Here comes the Inbound Flywheel, taking over the reigns from the long-standing marketing funnel. Why is this so important? Read till the end to find out.
Great marketers know a painful truth: they aren't "the best marketers."
Marketers from Ogilvy to Jobs know that their customers are the real marketers.
Many years ago, that was untrue. Businesses had the power of consumer ignorance on their side and could fabricate news and information. That is why fake news preceded by false advertising, a pandemic that was put under checks and balances.
Now, customers hold all the power - in the form of a handheld device that offers unlimited information 24/7.
That power has made us less patient, less trusting, but most importantly, more knowledgeable.
So knowledgeable, you can tell from a mile away when you're about to be sold something and we all hate that feeling.
It feels icky, which causes distrust.
That's nothing new right? Even without looking at any data mined statistics (which there are tons of by the way), we all knew some form of this already.
So why still stick to the same outdated sales and marketing techniques?
The Inbound Flywheel and Inbound Methodology tackle this problem.
So what exactly is the inbound flywheel? Let's compare it to the original inbound marketing funnel to find out.
Inbound Flywheel vs. Inbound Funnel
The marketing funnel isn't dead but has merely taken a backseat to the inbound flywheel.
Instead of being the star of the show, the funnel works within the inbound flywheel to work as a complete mechanism.
We're all familiar with the original inbound methodology funnel: attract, convert, close and delight. Notice how the flywheel opts to replace the convert and close stage with engage?
"Funnels help produce customers but don't consider how those customers can help you grow."
Jon Dick, Hubspot VP of Marketing
The problem with the original funnel-like methodology was that at the end of a funnel, you lose momentum.
After acquiring your customer, how often did you complete the "delight" step by asking those customers for feedback and then calling it a day? We think, "we already have a customer support team, that should be enough." Is it?
Why is that a bad thing? We all know marketing to an existing customer is far cheaper than acquiring a new one.
A new customer costs 5x more than retaining current customers
We also know that an existing customer is the best way to gain new customers.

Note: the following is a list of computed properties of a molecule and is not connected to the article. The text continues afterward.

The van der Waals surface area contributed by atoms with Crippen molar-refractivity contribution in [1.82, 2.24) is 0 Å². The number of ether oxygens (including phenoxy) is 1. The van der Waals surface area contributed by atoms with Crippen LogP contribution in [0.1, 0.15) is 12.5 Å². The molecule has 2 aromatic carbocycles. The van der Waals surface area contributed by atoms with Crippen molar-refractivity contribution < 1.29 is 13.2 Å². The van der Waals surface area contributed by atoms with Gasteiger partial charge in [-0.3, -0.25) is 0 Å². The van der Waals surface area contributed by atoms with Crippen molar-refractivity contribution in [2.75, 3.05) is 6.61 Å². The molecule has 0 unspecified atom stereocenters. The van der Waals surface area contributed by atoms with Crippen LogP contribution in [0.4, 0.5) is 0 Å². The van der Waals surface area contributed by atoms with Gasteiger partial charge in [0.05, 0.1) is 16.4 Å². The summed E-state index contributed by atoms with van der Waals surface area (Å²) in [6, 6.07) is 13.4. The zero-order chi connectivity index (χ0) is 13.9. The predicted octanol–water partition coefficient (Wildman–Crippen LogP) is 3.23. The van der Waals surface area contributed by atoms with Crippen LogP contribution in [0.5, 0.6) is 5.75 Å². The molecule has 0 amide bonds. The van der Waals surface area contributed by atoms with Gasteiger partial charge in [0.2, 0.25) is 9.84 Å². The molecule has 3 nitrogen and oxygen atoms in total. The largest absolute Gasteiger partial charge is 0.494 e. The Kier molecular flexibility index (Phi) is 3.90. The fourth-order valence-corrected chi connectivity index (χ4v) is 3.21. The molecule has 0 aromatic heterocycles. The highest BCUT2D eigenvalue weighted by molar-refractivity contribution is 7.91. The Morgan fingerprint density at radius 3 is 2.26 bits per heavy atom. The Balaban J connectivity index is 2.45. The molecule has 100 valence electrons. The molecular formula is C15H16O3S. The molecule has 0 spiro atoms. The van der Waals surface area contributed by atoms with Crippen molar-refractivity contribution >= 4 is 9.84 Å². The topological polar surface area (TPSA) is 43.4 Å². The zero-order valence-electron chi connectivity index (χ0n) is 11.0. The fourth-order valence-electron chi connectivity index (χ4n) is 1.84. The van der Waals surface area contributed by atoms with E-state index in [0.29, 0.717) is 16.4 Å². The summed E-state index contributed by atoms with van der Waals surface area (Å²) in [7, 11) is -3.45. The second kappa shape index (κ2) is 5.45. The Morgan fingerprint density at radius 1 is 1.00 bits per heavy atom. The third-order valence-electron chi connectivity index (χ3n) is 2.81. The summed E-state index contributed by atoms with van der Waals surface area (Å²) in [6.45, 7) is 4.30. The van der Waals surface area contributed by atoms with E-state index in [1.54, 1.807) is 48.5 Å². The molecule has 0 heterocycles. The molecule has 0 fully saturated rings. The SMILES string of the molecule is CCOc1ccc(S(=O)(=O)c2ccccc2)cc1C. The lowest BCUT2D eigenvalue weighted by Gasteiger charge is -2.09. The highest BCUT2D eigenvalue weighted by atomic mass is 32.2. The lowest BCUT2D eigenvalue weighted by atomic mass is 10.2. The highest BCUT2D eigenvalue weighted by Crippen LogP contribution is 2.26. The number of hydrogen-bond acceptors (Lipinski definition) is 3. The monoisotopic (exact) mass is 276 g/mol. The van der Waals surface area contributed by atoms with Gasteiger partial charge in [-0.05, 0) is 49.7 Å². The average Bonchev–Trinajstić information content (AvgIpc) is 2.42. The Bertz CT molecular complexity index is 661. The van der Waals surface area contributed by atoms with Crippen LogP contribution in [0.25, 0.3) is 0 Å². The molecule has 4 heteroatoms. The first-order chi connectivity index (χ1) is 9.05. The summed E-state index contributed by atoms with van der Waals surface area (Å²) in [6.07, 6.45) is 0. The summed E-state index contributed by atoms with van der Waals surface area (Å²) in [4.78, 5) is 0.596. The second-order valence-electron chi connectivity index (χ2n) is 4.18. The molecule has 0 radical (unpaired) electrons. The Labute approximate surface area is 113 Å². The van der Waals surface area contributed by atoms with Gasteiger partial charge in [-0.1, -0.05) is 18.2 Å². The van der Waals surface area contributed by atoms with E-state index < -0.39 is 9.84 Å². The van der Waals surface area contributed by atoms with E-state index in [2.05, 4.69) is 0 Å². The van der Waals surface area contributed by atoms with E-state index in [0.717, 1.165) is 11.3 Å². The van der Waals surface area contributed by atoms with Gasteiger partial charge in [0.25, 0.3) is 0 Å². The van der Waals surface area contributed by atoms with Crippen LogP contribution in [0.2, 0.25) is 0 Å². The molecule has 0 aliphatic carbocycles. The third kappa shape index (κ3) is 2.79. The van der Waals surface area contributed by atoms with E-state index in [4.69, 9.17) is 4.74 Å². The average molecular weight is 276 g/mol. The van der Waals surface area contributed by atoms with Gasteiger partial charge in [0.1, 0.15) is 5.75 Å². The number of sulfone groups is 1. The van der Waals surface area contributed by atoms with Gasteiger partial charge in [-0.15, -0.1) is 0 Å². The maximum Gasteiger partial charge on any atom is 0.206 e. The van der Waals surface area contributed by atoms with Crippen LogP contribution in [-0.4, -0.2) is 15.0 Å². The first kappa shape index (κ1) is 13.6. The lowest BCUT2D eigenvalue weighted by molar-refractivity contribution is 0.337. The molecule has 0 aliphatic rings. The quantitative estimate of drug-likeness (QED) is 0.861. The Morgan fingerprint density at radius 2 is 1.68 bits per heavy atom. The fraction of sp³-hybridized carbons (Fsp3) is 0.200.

People tend to trust their friends and families 2x more than a business.
The inbound flywheel fixes this problem by framing businesses in a way that captures and measures efforts that feed into one another creating a perpetual customer delighting machine.
The flywheel stages are:
Prospects enter your inbound flywheel here. Very much like the original funnel, this is a prospect's first interaction with your company. You attract more of the right customers with relevant content at the right time.
With content strategy, you attract the kind of prospects who will eventually become your customers, targeting them with keywords or laser-focused ads.
These are prospects who are interested in becoming your customers. The goal is to make purchasing and decision making easy.
Having a conversation with these people to answer any questions allows you to build a lasting relationship through the medium of their choice. Email, bot, live chat, or even messaging apps.
Every one of your customers has the potential to become a promoter who will scream and shout about your company. Create memorable content your customers and prospects can share with their friends and family.
What makes the Inbound Flywheel differ is the removal of the convert and close phase and addition of customers in the middle. Psychologically, the whole process already seems a whole lot more customer-centric.
Visualize your business first as a funnel and then the inbound flywheel. It just feels RIGHT.
Customers are the center of attention and sales terms are replaced with engage. This way, instead of focusing all our efforts on acquiring, converting, and nurturing sales, we are more focused on keeping our prospects and customer's attention by engaging with them. Isn't that much more human?
Besides the shift in mindset, the Inbound Flywheel also gives us three factors to focus on for business growth.
Three factors that dictate your Inbound Flywheel's momentum
1. How fast does it spin?
2. How much friction is there?
3. How big is it and how much does it weigh?
How fast it spins
The speed of your Inbound Flywheel increases by applying more force where it yields the most result. Compared to the funnel, the flywheel makes the marketer focus on all aspects of marketing, from attract to delight and back to attract.
The flywheel helps identify misalignment between sales and customer success.
Friction on your flywheel comes in the form of inefficiencies where your customers are losing momentum. To reduce friction, focus on improving conversion rates, delight customers at scale, and the organization of your teams.
Weight and Size
More delighted customers mean a heavier flywheel, which means there will be more momentum. The happier you make your customers, the faster your business grows.
The Inbound Flywheel embraces the inbound methodology wholeheartedly. It almost feels like it's managed to bridge marketing with humanity. So much so that sales has become something people can enjoy.